Last week's story coming out of Great Britain calling for food conservation reminded me of the World War II rationing my mother used to tell me about. Not to be alarmist about what's going on over there. The government's not decrying the end of the world. But with no relief in near sight for the world's energy woes, it appears the British government is trying to help its citizens navigate uphill challenges ahead.
My parents were young adults during a period of rationing here and I grew up hearing stories about how people had to make do without an abundance of things like sugar, coffee and nylon. My mother described the way in which women without hose would draw a line down the back of their legs using eyebrow pencil and people began to drink a coffee-substitute called Postum and would sometimes use things like jam or jelly to sweeten beverages.
"Do not worry then, saying, 'What will we eat?' or 'What will we drink?' or 'What will we wear for clothing?' (Matthew 6:31)
The Bible tells us we're not supposed to worry about what we will eat or drink or wear. We are to trust in the total sufficiency of God as our provider of all things.
"For the Gentiles eagerly seek all these things; for your heavenly Father knows that you need all these things. (Matthew 6:32)
Some translations use the word "pagan" instead of Gentiles. The point here being that those who don't have faith have material concerns because they are fundamentally of a mindset of self sufficiency. Christ followers, in contrast, are to realize their inadequacy and trust in God to provide. He knows what we need and we are to set our minds on spiritual matters, instead.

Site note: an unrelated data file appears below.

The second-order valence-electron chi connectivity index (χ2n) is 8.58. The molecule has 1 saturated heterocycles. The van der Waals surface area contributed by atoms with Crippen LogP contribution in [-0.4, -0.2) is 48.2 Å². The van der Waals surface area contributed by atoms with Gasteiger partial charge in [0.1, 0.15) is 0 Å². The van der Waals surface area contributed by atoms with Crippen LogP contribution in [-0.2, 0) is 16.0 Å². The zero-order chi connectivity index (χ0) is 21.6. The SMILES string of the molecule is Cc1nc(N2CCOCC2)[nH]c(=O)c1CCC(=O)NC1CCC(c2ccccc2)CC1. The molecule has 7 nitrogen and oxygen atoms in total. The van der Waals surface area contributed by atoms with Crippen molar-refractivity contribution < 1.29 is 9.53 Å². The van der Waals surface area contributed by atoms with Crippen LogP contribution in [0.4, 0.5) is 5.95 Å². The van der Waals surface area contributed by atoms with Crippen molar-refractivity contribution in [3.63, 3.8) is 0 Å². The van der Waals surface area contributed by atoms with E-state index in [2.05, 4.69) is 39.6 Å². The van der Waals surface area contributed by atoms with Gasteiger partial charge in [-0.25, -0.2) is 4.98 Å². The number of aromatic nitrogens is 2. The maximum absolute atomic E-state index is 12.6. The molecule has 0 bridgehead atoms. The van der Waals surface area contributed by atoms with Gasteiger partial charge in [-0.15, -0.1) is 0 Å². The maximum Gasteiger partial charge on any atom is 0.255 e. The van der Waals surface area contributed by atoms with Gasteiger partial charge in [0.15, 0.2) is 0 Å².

"But seek first His kingdom and His righteousness, and all these things will be added to you. (Matthew 6:33)
I imagined myself coping in a world of rising prices and dwindling resources of "worse case" rationing magnitude. I've trained myself over the past few years to essentially live without added sugar and, except for some limited dairy, I avoid most animal products. Not for "doomsday" but health reasons. With the exception of coffee, which turns the ignition key in my brain, I like to think I could transition without major trauma to a lifestyle of stricter conservation (though, admittedly, fewer choices would take some getting used to...).
But my gut reaction as I extrapolated the Great Britain story was concern for my children's future and how unwise it's been for me to serve as "short order cook" all these years. "Oh, you don't like dinner tonight? Well, what can I make for you, instead, little sweetie?" Consequently, "Good Cop" Mom (versus "Bad Cop" Dad who's quick to say "Eat what's on your plate and thank your mother for this delicious food!") is raising up these children who are text book picky eaters. What if some staple of their diet was suddenly no longer available? They don't do substitutes too gracefully. A world of cutbacks and conservation in certain areas would be pretty difficult for my crew.
Mercifully, my default is Scripture where Matthew assures me that it is not a stocked pantry or a tremulous economy but God who sustains my children. I trust that He will provide. Still, as a mother, I have a responsibility to guide my children and if there's the chu-chu-chu-chu-chu of a slow train coming, God wants me to shoo them off the tracks.